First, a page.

Charging things up
“We felt the show needed a new charge, so that’s what we’ve done and it’s paid off,” Groenewold says. “We’re spending some money and getting some good people in there to talk about the economy, for instance. It’s not necessarily a marina subject, but it is pertinent to everyone … so we’re having someone who can speak to trends.”
Groenewold says his speaking appearances have shown him that social media is almost always a topic of interest, both in the United States and abroad. “A lot of us old-timers in the business don’t do that, or if we do we don’t know enough about it,” he says. “I think those are the things that people find useful. In Australia at one event, they had a great speaker on social media. It had nothing to do with boats, and she was excellent. I bought two of her books while I was there, and I bought them for my guys here — I have seven marinas in Florida — I told them to read it, dig into it because we’re going to start doing this.”
In response to the demand for such content, Carl Schellbach, of BoaterRated LLC, and Josh Chiles, of Engaged, will be co-hosting a social media workshop at IMBC. “We’re focused on the digital marketing aspect of any business, but in particular the marina and boatyard business,” Schellbach says. Chiles will focus on “outbound” marketing and Schellbach will concentrate on the “inbound” side. (Outbound would include tweets or buying ads, for example, and inbound is more focused on how your business is doing and what customers are saying about you online.)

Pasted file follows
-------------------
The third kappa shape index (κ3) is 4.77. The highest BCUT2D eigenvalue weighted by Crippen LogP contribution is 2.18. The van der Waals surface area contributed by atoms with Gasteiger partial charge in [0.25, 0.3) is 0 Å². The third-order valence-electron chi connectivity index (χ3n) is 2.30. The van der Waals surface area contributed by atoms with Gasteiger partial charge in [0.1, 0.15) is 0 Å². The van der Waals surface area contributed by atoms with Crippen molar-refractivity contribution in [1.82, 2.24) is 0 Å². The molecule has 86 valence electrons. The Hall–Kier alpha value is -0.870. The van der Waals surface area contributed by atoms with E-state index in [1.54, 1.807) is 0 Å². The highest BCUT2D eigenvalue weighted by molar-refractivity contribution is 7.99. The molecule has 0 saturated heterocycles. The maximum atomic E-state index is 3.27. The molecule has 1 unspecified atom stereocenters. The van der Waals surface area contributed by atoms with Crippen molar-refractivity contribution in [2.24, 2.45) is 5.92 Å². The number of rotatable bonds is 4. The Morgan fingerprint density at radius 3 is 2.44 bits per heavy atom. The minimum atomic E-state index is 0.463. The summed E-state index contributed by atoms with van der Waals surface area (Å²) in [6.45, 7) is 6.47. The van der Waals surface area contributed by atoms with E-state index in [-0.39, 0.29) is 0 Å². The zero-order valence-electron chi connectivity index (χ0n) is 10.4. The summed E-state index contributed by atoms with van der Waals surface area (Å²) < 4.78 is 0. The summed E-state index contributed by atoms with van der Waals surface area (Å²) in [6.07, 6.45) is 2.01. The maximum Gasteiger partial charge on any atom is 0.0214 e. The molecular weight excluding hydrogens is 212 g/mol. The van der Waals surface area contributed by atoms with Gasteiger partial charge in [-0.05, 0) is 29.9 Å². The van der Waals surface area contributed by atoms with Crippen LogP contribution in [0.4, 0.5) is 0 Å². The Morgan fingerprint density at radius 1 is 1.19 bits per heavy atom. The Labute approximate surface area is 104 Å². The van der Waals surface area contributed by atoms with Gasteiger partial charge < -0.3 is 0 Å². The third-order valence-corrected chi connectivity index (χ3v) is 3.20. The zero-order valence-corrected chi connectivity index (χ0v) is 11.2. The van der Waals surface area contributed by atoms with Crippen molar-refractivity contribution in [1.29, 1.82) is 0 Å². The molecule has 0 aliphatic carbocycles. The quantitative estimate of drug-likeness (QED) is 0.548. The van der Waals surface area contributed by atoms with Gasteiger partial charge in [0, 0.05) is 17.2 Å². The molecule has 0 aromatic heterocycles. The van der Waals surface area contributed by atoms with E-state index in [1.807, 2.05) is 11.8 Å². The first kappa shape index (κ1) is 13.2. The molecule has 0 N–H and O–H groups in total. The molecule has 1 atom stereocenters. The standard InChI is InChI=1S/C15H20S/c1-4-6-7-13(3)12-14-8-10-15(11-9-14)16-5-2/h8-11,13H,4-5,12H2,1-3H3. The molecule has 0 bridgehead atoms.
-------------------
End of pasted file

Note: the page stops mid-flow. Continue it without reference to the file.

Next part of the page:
“The two play off each other extremely well,” Schellbach says. “The fact is that we know people are talking about you and we know our online presence is necessary because of the huge number of people who do research online before they buy something. For Josh to have agreed to take part gives members a much bigger picture of what’s going on with digital marketing. He looks at it as a huge extension of his visibility because he’s been focused on the dealership side. The whole online marketing concept is more efficient than almost anything else you can possibly do.”
Schellbach says the presentation will be interactive, letting the audience tell the presenters what they want to learn more about.